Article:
The word? “Bitter.” The letter change? “I to E”

“He said we should fight to be better, not bitter, and sure enough, that’s what happened,” Newcombe says.

During recent frustrating Dodgers seasons, Newcombe has been the symbol of “better” by showing up during batting practice before most home games and, with Karen at his side, holding court for any player who wants to listen. And many of them do. It’s quite a sight.


I’ve loved the Dodgers from the day they signed me and Campy and Jackie, and I will love the Dodgers as long as I live.

Don Newcombe

Don Newcombe throws the ceremonial first pitch before a Dodgers game on July 1, 2014.

Don Newcombe throws the ceremonial first pitch before a Dodgers game on July 1, 2014.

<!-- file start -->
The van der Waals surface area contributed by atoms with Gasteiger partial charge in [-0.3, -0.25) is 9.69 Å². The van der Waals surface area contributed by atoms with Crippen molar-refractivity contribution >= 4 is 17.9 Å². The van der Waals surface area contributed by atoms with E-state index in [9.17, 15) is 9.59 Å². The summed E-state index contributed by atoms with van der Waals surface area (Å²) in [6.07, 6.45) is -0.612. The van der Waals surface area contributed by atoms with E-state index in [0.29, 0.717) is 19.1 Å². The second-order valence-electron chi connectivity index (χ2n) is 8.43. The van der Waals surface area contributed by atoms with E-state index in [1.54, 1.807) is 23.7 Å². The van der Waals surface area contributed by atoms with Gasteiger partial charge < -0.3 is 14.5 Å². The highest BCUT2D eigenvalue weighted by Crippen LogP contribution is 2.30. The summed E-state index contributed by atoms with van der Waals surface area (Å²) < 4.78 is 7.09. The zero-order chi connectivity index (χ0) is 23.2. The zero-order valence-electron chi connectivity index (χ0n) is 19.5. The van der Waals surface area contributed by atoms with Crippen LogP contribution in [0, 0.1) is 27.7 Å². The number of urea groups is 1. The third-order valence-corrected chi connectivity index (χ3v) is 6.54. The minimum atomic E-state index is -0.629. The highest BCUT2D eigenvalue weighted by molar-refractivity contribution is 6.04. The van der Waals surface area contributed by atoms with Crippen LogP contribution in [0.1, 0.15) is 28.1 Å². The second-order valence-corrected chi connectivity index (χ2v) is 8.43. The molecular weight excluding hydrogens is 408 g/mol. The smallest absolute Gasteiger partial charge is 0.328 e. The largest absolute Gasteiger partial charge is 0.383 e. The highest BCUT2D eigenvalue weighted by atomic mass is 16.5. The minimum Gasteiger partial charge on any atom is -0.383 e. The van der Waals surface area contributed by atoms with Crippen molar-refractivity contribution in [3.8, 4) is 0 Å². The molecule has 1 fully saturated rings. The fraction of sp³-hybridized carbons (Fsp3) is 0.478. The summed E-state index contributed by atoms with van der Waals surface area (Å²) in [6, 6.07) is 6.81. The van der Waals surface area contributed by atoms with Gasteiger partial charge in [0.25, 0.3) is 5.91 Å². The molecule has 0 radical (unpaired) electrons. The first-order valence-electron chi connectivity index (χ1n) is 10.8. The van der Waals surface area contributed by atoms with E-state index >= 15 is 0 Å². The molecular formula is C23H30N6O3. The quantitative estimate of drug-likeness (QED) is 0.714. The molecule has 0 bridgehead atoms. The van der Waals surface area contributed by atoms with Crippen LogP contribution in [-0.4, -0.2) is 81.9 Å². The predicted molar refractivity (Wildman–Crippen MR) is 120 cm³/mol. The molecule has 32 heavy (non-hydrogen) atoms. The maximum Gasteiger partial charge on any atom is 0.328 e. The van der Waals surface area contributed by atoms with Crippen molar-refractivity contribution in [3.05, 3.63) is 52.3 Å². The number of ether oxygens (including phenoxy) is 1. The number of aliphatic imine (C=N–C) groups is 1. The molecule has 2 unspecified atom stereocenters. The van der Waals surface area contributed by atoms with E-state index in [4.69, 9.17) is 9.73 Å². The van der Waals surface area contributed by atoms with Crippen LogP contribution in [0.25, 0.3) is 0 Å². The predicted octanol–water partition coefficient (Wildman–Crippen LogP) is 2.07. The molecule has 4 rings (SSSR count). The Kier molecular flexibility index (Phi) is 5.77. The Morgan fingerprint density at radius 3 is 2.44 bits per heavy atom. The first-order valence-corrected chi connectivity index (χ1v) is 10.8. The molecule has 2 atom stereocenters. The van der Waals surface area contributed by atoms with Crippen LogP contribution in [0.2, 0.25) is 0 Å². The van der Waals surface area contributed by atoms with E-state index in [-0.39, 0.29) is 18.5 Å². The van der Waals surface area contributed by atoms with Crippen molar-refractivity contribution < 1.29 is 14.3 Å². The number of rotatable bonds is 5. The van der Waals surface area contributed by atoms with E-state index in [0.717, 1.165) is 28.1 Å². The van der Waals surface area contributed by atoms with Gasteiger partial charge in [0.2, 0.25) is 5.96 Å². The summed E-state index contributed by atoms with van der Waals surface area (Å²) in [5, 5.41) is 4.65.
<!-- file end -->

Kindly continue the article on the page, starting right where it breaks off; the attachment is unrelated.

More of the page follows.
(Chris Carlson / Associated Press)

One by one, a stream of Dodgers will approach Newcombe for a handshake, a hug or just a bit of advice. Matt Kemp was a regular visitor. So was Dee Gordon. Today the list includes everyone from Andre Ethier to Adrian Gonzalez . When the game begins, the Newcombes retire to their specially designated seats in the owner’s suite.

“We come early, we love being down near the field, just to let the players know they have somebody they can talk to if they need to,” Newcombe says.


Newcombe is so consistently accessible and embraceable that many young Dodgers consider him family. He was recently appearing at a stadium event when, out of nowhere, Kenley Jansen came up to hug him.

“From now, I call you dad and you call me son,” Jansen told him.